Greece’s request for .ελ, a version of .gr in its local script, was rejected by ICANN because it looked too much like .EA, a non-existent top-level domain, it has emerged.
Regular readers will be familiar with the story of how Bulgaria’s request for .бг was rejected due to its similar to Brazil’s .br, but to my knowledge the Greeks had not revealed their story until this week.
In a letter to the US government, George Papapavlou, a member of ICANN’s Governmental Advisory Committee, called the process of applying for an IDN ccTLD “long and traumatic”.
He said that Greece had to jump through “completely unnecessary” hoops to prove its chosen string was representative of the nation and supported by its internet community, before its application was finally rejected because it was “confusingly similar” to a Latin string.
“IANA has no right to question languages or local Internet community support. Governments are in the position of expressing their national Internet communities,” Papapavlou wrote.
The capital letters version of .ελ (ΕΛ) was considered to be confusingly similar to the Latin alphabet letters EA. The possibility of such confusion for a Greek language speaker, who uses exclusively Greek alphabet to type the whole domain name or address, to then switch into capital letters and type EA in Latin alphabet is close to zero. After all, there is currently no .ea or .EA ccTLD.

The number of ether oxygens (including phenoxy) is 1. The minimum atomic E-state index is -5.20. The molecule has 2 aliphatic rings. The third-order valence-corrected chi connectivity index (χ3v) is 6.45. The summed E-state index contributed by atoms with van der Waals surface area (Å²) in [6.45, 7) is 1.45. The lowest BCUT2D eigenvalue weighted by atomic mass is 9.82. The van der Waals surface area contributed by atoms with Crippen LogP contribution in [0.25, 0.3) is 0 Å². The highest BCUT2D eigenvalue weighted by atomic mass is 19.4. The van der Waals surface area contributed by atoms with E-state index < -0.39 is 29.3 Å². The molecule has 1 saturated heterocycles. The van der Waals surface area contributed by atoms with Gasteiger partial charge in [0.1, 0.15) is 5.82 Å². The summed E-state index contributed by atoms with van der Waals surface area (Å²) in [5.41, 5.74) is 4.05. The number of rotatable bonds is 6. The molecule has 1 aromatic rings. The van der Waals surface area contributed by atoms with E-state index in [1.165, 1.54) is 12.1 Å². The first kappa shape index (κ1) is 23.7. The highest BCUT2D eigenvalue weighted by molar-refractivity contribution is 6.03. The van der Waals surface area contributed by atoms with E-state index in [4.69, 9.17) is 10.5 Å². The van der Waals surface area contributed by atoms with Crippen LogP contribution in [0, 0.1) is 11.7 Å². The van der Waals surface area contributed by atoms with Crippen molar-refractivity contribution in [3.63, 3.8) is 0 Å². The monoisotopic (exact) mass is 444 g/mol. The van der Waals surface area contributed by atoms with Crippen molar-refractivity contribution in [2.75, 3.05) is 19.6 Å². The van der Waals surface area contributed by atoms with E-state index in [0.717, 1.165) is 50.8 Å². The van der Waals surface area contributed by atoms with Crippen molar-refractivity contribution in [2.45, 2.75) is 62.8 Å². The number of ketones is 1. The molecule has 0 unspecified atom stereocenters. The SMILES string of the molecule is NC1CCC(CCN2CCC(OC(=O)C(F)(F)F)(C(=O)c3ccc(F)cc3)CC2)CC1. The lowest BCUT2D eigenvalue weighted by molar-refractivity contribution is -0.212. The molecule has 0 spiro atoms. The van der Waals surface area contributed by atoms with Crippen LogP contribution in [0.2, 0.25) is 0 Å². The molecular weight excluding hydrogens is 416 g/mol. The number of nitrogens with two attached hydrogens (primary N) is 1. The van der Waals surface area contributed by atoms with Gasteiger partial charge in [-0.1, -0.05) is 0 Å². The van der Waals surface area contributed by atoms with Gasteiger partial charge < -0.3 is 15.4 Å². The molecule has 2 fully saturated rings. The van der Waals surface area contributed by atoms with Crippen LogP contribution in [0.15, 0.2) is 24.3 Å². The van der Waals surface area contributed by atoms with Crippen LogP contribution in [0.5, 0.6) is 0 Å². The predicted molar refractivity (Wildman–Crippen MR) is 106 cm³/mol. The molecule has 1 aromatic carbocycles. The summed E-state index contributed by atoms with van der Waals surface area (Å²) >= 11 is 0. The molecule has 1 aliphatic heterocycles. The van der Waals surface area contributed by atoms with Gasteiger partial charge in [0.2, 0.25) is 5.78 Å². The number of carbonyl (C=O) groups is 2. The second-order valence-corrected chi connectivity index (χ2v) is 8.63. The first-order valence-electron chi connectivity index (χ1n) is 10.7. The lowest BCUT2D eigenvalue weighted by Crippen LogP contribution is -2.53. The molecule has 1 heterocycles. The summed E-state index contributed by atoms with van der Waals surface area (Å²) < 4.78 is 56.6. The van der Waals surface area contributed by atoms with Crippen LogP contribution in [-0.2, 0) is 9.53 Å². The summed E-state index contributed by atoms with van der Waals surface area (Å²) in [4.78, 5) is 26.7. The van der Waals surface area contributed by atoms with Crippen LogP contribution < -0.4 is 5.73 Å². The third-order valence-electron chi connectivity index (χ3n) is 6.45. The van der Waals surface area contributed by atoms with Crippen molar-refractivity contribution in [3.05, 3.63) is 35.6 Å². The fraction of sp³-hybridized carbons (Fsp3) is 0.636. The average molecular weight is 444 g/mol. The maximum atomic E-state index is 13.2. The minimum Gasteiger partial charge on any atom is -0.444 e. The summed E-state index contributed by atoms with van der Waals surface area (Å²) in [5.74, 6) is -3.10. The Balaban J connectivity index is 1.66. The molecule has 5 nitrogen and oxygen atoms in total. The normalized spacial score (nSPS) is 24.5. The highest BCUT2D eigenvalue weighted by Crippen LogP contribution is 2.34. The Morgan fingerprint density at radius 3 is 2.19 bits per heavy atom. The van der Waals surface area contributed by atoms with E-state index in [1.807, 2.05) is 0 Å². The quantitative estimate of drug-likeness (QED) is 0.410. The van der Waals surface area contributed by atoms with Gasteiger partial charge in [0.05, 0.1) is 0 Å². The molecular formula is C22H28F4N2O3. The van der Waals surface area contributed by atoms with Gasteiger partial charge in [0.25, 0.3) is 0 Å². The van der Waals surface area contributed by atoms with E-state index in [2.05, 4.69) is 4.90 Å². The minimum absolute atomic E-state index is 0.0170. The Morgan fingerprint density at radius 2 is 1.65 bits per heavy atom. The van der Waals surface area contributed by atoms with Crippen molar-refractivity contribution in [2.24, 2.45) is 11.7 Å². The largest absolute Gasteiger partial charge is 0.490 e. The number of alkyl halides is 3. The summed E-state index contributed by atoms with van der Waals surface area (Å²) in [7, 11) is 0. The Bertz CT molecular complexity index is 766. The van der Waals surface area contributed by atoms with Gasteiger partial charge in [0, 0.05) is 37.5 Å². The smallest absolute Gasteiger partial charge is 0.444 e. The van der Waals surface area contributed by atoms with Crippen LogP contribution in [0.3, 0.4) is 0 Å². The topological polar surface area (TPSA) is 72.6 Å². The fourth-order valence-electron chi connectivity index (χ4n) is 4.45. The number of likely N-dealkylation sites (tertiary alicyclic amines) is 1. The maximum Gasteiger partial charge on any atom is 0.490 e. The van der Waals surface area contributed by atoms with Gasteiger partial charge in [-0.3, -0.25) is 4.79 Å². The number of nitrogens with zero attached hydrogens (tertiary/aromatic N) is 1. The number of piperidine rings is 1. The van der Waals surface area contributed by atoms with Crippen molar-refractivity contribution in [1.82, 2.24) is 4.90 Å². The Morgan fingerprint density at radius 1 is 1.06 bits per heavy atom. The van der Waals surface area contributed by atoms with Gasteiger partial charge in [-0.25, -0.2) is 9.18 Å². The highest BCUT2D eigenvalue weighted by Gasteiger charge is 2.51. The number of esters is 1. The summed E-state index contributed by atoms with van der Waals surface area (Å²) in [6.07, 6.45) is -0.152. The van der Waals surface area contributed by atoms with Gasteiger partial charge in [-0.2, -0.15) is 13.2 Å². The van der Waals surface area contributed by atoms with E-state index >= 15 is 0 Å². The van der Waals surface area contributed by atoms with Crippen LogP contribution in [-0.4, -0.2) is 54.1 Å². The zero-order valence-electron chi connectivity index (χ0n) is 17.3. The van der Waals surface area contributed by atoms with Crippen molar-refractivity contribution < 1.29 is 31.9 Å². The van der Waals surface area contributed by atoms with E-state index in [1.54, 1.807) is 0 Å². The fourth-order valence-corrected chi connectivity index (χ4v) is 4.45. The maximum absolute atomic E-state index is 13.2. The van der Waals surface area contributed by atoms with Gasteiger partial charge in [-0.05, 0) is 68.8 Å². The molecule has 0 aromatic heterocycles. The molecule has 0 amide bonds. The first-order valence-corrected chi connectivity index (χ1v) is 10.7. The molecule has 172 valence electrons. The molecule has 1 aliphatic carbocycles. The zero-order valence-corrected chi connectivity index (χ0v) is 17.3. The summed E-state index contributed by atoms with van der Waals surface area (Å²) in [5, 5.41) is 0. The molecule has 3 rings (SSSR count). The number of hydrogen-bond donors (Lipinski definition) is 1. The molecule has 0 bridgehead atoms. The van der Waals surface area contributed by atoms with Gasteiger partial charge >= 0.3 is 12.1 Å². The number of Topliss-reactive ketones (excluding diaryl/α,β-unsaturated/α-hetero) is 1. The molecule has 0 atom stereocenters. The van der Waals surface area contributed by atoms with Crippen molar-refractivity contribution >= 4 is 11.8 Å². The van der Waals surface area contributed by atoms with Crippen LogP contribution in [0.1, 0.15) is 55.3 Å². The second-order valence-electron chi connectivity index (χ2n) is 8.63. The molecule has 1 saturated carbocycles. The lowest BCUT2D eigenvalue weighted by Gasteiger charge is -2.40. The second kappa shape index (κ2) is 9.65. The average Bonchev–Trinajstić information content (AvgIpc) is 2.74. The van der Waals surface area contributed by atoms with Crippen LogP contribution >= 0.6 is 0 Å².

That’s true. There is no .ea. But that’s not to say one will not be created in future and, due to the way ccTLD strings are assigned, ICANN would not be able to prevent it on stability grounds.
Papapavlou called for “common sense” to be the guiding principle when deciding whether to approve an IDN ccTLD or not.
That is of course only one side of the story. Currently, ICANN/IANA does not comment on the details of ccTLD delegations, so it’s the only side we’re likely to see in the near future.